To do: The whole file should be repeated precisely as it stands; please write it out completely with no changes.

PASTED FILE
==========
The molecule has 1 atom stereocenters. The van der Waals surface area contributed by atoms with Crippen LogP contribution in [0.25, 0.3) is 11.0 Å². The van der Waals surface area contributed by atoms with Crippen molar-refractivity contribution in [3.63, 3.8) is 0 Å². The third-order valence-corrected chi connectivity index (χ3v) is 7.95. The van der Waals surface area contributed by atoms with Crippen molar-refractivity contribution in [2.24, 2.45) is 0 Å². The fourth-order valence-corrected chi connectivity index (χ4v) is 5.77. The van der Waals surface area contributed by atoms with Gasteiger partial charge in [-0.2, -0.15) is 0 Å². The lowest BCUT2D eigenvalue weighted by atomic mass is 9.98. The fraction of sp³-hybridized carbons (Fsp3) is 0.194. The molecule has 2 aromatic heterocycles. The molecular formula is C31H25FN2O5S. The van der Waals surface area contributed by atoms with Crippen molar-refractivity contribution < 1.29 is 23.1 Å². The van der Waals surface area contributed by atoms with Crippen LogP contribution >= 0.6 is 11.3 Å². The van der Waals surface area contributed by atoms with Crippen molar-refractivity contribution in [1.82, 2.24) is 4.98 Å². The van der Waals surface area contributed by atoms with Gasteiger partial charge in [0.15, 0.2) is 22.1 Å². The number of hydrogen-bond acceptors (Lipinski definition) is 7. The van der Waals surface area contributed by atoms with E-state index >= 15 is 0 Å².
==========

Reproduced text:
The molecule has 1 atom stereocenters. The van der Waals surface area contributed by atoms with Crippen LogP contribution in [0.25, 0.3) is 11.0 Å². The van der Waals surface area contributed by atoms with Crippen molar-refractivity contribution in [3.63, 3.8) is 0 Å². The third-order valence-corrected chi connectivity index (χ3v) is 7.95. The van der Waals surface area contributed by atoms with Crippen molar-refractivity contribution in [2.24, 2.45) is 0 Å². The fourth-order valence-corrected chi connectivity index (χ4v) is 5.77. The van der Waals surface area contributed by atoms with Gasteiger partial charge in [-0.2, -0.15) is 0 Å². The lowest BCUT2D eigenvalue weighted by atomic mass is 9.98. The fraction of sp³-hybridized carbons (Fsp3) is 0.194. The molecule has 2 aromatic heterocycles. The molecular formula is C31H25FN2O5S. The van der Waals surface area contributed by atoms with Crippen molar-refractivity contribution < 1.29 is 23.1 Å². The van der Waals surface area contributed by atoms with Crippen LogP contribution >= 0.6 is 11.3 Å². The van der Waals surface area contributed by atoms with Crippen molar-refractivity contribution in [1.82, 2.24) is 4.98 Å². The van der Waals surface area contributed by atoms with Gasteiger partial charge in [0.15, 0.2) is 22.1 Å². The number of hydrogen-bond acceptors (Lipinski definition) is 7. The van der Waals surface area contributed by atoms with E-state index >= 15 is 0 Å².